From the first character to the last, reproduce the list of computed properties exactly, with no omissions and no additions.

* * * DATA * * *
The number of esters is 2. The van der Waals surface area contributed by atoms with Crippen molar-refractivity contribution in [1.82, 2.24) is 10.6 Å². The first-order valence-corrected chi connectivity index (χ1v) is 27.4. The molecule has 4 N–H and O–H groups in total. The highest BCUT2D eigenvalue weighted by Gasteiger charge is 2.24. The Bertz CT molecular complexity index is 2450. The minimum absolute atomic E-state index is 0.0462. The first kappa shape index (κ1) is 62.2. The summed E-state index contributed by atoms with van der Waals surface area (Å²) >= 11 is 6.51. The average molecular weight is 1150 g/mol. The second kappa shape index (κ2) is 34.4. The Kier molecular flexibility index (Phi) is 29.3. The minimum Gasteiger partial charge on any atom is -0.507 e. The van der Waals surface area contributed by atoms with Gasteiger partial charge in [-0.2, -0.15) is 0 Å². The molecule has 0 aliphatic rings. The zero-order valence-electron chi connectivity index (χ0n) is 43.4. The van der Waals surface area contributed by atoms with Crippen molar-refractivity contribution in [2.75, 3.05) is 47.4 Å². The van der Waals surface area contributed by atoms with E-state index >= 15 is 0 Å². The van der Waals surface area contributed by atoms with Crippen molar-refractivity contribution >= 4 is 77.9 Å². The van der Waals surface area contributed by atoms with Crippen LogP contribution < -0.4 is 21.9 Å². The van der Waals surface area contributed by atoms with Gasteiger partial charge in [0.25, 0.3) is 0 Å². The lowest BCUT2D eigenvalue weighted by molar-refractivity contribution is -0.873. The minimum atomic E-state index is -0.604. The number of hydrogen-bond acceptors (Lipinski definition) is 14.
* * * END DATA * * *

The number of esters is 2. The van der Waals surface area contributed by atoms with Crippen molar-refractivity contribution in [1.82, 2.24) is 10.6 Å². The first-order valence-corrected chi connectivity index (χ1v) is 27.4. The molecule has 4 N–H and O–H groups in total. The highest BCUT2D eigenvalue weighted by Gasteiger charge is 2.24. The Bertz CT molecular complexity index is 2450. The minimum absolute atomic E-state index is 0.0462. The first kappa shape index (κ1) is 62.2. The summed E-state index contributed by atoms with van der Waals surface area (Å²) >= 11 is 6.51. The average molecular weight is 1150 g/mol. The second kappa shape index (κ2) is 34.4. The Kier molecular flexibility index (Phi) is 29.3. The minimum Gasteiger partial charge on any atom is -0.507 e. The van der Waals surface area contributed by atoms with Gasteiger partial charge in [-0.2, -0.15) is 0 Å². The molecule has 0 aliphatic rings. The zero-order valence-electron chi connectivity index (χ0n) is 43.4. The van der Waals surface area contributed by atoms with Crippen molar-refractivity contribution in [2.75, 3.05) is 47.4 Å². The van der Waals surface area contributed by atoms with E-state index >= 15 is 0 Å². The van der Waals surface area contributed by atoms with Crippen molar-refractivity contribution >= 4 is 77.9 Å². The van der Waals surface area contributed by atoms with Crippen LogP contribution < -0.4 is 21.9 Å². The van der Waals surface area contributed by atoms with Gasteiger partial charge in [0.25, 0.3) is 0 Å². The lowest BCUT2D eigenvalue weighted by molar-refractivity contribution is -0.873. The minimum atomic E-state index is -0.604. The number of hydrogen-bond acceptors (Lipinski definition) is 14.